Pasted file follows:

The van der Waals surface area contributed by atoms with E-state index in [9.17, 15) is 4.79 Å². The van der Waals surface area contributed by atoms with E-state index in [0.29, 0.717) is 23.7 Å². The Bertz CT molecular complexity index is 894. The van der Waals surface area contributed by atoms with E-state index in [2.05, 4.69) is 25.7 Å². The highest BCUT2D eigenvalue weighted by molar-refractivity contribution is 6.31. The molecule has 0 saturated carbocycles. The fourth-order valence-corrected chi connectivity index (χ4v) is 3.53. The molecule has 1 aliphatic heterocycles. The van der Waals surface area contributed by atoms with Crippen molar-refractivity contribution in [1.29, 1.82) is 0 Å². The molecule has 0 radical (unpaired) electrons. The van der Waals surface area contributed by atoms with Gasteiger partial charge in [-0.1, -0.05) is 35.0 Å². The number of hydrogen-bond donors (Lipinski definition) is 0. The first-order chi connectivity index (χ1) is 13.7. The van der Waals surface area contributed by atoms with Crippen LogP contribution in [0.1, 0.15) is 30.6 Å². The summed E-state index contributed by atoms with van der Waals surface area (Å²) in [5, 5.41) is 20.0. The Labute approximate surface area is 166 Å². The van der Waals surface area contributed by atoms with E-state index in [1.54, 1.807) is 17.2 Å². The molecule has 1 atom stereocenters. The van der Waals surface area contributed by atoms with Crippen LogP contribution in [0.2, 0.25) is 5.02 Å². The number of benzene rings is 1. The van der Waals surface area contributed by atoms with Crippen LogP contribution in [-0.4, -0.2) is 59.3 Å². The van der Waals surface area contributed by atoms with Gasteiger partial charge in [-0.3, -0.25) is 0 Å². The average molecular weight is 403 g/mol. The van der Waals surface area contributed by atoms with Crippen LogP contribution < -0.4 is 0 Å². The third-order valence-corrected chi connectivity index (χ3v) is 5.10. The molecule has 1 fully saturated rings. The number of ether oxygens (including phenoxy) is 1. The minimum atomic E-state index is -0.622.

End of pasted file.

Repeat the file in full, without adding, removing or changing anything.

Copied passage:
The van der Waals surface area contributed by atoms with E-state index in [9.17, 15) is 4.79 Å². The van der Waals surface area contributed by atoms with E-state index in [0.29, 0.717) is 23.7 Å². The Bertz CT molecular complexity index is 894. The van der Waals surface area contributed by atoms with E-state index in [2.05, 4.69) is 25.7 Å². The highest BCUT2D eigenvalue weighted by molar-refractivity contribution is 6.31. The molecule has 0 saturated carbocycles. The fourth-order valence-corrected chi connectivity index (χ4v) is 3.53. The molecule has 1 aliphatic heterocycles. The van der Waals surface area contributed by atoms with Crippen molar-refractivity contribution in [1.29, 1.82) is 0 Å². The molecule has 0 radical (unpaired) electrons. The van der Waals surface area contributed by atoms with Gasteiger partial charge in [-0.1, -0.05) is 35.0 Å². The number of hydrogen-bond donors (Lipinski definition) is 0. The first-order chi connectivity index (χ1) is 13.7. The van der Waals surface area contributed by atoms with Crippen LogP contribution in [0.1, 0.15) is 30.6 Å². The summed E-state index contributed by atoms with van der Waals surface area (Å²) in [5, 5.41) is 20.0. The Labute approximate surface area is 166 Å². The van der Waals surface area contributed by atoms with E-state index in [1.54, 1.807) is 17.2 Å². The molecule has 1 atom stereocenters. The van der Waals surface area contributed by atoms with Crippen LogP contribution in [0.2, 0.25) is 5.02 Å². The number of benzene rings is 1. The van der Waals surface area contributed by atoms with Crippen LogP contribution in [-0.4, -0.2) is 59.3 Å². The van der Waals surface area contributed by atoms with Gasteiger partial charge in [-0.3, -0.25) is 0 Å². The average molecular weight is 403 g/mol. The van der Waals surface area contributed by atoms with Crippen LogP contribution < -0.4 is 0 Å². The third-order valence-corrected chi connectivity index (χ3v) is 5.10. The molecule has 1 fully saturated rings. The number of ether oxygens (including phenoxy) is 1. The minimum atomic E-state index is -0.622.